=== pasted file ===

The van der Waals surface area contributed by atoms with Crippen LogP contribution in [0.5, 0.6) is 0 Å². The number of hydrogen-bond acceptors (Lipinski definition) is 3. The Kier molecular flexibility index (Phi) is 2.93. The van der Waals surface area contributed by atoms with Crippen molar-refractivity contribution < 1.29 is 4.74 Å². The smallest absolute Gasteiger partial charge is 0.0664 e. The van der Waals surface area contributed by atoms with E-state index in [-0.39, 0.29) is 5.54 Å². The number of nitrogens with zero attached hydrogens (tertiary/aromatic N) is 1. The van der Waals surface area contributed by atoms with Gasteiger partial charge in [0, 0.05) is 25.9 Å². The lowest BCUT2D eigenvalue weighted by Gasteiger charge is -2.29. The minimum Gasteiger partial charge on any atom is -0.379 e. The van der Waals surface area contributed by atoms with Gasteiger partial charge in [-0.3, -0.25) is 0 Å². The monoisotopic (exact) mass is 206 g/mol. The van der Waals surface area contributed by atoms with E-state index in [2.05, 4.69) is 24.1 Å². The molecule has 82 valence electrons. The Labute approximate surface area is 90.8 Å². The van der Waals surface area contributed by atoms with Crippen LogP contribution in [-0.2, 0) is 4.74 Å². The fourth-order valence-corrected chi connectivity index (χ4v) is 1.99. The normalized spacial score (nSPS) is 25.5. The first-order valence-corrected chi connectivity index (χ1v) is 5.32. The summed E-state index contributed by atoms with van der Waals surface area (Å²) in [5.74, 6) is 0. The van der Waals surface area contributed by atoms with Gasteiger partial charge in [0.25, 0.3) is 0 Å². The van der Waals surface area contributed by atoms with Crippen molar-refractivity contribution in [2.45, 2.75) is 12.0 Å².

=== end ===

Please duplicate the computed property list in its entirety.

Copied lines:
The van der Waals surface area contributed by atoms with Crippen LogP contribution in [0.5, 0.6) is 0 Å². The number of hydrogen-bond acceptors (Lipinski definition) is 3. The Kier molecular flexibility index (Phi) is 2.93. The van der Waals surface area contributed by atoms with Crippen molar-refractivity contribution < 1.29 is 4.74 Å². The smallest absolute Gasteiger partial charge is 0.0664 e. The van der Waals surface area contributed by atoms with E-state index in [-0.39, 0.29) is 5.54 Å². The number of nitrogens with zero attached hydrogens (tertiary/aromatic N) is 1. The van der Waals surface area contributed by atoms with Gasteiger partial charge in [0, 0.05) is 25.9 Å². The lowest BCUT2D eigenvalue weighted by Gasteiger charge is -2.29. The minimum Gasteiger partial charge on any atom is -0.379 e. The van der Waals surface area contributed by atoms with Gasteiger partial charge in [-0.3, -0.25) is 0 Å². The monoisotopic (exact) mass is 206 g/mol. The van der Waals surface area contributed by atoms with E-state index in [2.05, 4.69) is 24.1 Å². The molecule has 82 valence electrons. The Labute approximate surface area is 90.8 Å². The van der Waals surface area contributed by atoms with Crippen LogP contribution in [-0.2, 0) is 4.74 Å². The fourth-order valence-corrected chi connectivity index (χ4v) is 1.99. The normalized spacial score (nSPS) is 25.5. The first-order valence-corrected chi connectivity index (χ1v) is 5.32. The summed E-state index contributed by atoms with van der Waals surface area (Å²) in [5.74, 6) is 0. The van der Waals surface area contributed by atoms with Gasteiger partial charge in [0.25, 0.3) is 0 Å². The van der Waals surface area contributed by atoms with Crippen molar-refractivity contribution in [2.45, 2.75) is 12.0 Å².